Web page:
Family Support and Family Negativity as Mediators of the Relation between Acculturation and Postpartum Weight in Low-Income Mexican-Origin Women

Shannon L. Jewell, Kirsten Letham-Hamlett, Mariam Hanna Ibrahim, Linda Luecken, David Mackinnon

Research output: Contribution to journalArticle

Abstract

Background: Obesity presents a significant health concern among low-income, ethnic minority women of childbearing age. Purpose: The study investigated the influence of maternal acculturation, family negativity, and family support on postpartum weight loss among low-income Mexican-origin women. Methods: Low-income Mexican-origin women (N=322; 14% born in the U.S.) were recruited from a prenatal clinic in an urban area of the Southwest U.S. Acculturation was assessed during a prenatal home visit (26–38 weeks gestation), and post-birth family support and general family negativity were assessed at 6 weeks postpartum. Objective maternal weight measures were obtained at five time points across the first postpartum year. Results: Higher acculturation predicted higher family support and family negativity. Higher family support predicted decreasing weight across the first postpartum year, and higher family negativity predicted higher weight at 6 weeks postpartum and increasing weight across the first postpartum year. In combination, family negativity and support mediated the impact of acculturation on postpartum weight gain. Conclusions: Cultural and family-related factors play a significant role in postpartum weight gain and loss for low-income Mexican-origin women.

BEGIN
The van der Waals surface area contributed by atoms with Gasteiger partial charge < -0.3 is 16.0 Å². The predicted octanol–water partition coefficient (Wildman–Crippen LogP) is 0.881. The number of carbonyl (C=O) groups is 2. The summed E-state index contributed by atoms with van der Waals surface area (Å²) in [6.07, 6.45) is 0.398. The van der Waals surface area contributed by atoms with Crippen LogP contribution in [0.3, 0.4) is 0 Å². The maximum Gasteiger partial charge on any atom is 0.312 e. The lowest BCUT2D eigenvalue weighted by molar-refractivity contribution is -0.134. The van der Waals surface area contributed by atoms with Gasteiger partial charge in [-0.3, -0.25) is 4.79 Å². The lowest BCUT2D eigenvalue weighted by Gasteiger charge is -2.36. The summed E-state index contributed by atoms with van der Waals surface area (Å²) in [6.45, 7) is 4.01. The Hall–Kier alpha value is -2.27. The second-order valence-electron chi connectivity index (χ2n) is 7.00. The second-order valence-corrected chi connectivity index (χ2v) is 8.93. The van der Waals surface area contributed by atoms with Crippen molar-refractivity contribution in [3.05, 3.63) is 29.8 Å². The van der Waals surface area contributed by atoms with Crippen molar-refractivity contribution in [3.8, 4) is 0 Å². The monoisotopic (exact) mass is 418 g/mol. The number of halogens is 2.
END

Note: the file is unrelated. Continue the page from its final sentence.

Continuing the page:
Original languageEnglish (US)
Pages (from-to)1-12
Number of pages12
JournalAnnals of Behavioral Medicine
DOIs
StateAccepted/In press - May 3 2017

Keywords

  • Acculturation
  • Family
  • Hispanic
  • Postpartum
  • Weight

ASJC Scopus subject areas

  • Psychology(all)
  • Psychiatry and Mental health

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